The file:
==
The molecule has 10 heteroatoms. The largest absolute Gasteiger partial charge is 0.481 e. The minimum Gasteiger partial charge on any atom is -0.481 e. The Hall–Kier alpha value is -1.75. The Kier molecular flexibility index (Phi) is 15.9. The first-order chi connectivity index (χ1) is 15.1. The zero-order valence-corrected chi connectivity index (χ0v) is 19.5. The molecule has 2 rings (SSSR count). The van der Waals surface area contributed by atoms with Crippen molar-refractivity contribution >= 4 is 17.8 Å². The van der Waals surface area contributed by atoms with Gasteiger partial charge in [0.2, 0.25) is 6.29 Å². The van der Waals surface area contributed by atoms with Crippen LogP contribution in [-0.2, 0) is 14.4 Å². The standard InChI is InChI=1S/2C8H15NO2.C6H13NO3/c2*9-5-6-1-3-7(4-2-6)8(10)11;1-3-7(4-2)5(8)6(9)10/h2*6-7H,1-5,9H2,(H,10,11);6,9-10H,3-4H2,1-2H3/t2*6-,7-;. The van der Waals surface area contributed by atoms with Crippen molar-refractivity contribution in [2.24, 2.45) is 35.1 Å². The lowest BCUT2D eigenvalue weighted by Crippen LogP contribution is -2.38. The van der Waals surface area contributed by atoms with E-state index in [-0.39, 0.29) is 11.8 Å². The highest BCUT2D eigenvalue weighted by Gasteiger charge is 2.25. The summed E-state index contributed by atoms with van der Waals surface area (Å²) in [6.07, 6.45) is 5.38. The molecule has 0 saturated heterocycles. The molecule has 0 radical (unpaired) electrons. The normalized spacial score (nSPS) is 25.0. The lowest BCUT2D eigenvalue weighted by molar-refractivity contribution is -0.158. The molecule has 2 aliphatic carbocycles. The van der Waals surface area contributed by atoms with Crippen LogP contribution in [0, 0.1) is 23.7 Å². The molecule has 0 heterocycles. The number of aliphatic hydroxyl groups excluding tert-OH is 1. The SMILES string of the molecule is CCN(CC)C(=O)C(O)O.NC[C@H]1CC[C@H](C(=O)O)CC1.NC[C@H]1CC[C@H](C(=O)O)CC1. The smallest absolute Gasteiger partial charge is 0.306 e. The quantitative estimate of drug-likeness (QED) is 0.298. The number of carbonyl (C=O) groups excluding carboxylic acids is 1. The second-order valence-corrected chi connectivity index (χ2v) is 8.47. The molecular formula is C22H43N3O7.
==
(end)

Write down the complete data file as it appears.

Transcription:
The molecule has 10 heteroatoms. The largest absolute Gasteiger partial charge is 0.481 e. The minimum Gasteiger partial charge on any atom is -0.481 e. The Hall–Kier alpha value is -1.75. The Kier molecular flexibility index (Phi) is 15.9. The first-order chi connectivity index (χ1) is 15.1. The zero-order valence-corrected chi connectivity index (χ0v) is 19.5. The molecule has 2 rings (SSSR count). The van der Waals surface area contributed by atoms with Crippen molar-refractivity contribution >= 4 is 17.8 Å². The van der Waals surface area contributed by atoms with Gasteiger partial charge in [0.2, 0.25) is 6.29 Å². The van der Waals surface area contributed by atoms with Crippen LogP contribution in [-0.2, 0) is 14.4 Å². The standard InChI is InChI=1S/2C8H15NO2.C6H13NO3/c2*9-5-6-1-3-7(4-2-6)8(10)11;1-3-7(4-2)5(8)6(9)10/h2*6-7H,1-5,9H2,(H,10,11);6,9-10H,3-4H2,1-2H3/t2*6-,7-;. The van der Waals surface area contributed by atoms with Crippen molar-refractivity contribution in [2.24, 2.45) is 35.1 Å². The lowest BCUT2D eigenvalue weighted by Crippen LogP contribution is -2.38. The van der Waals surface area contributed by atoms with E-state index in [-0.39, 0.29) is 11.8 Å². The highest BCUT2D eigenvalue weighted by Gasteiger charge is 2.25. The summed E-state index contributed by atoms with van der Waals surface area (Å²) in [6.07, 6.45) is 5.38. The molecule has 0 saturated heterocycles. The molecule has 0 radical (unpaired) electrons. The normalized spacial score (nSPS) is 25.0. The lowest BCUT2D eigenvalue weighted by molar-refractivity contribution is -0.158. The molecule has 2 aliphatic carbocycles. The van der Waals surface area contributed by atoms with Crippen LogP contribution in [0, 0.1) is 23.7 Å². The molecule has 0 heterocycles. The number of aliphatic hydroxyl groups excluding tert-OH is 1. The SMILES string of the molecule is CCN(CC)C(=O)C(O)O.NC[C@H]1CC[C@H](C(=O)O)CC1.NC[C@H]1CC[C@H](C(=O)O)CC1. The smallest absolute Gasteiger partial charge is 0.306 e. The quantitative estimate of drug-likeness (QED) is 0.298. The number of carbonyl (C=O) groups excluding carboxylic acids is 1. The second-order valence-corrected chi connectivity index (χ2v) is 8.47. The molecular formula is C22H43N3O7.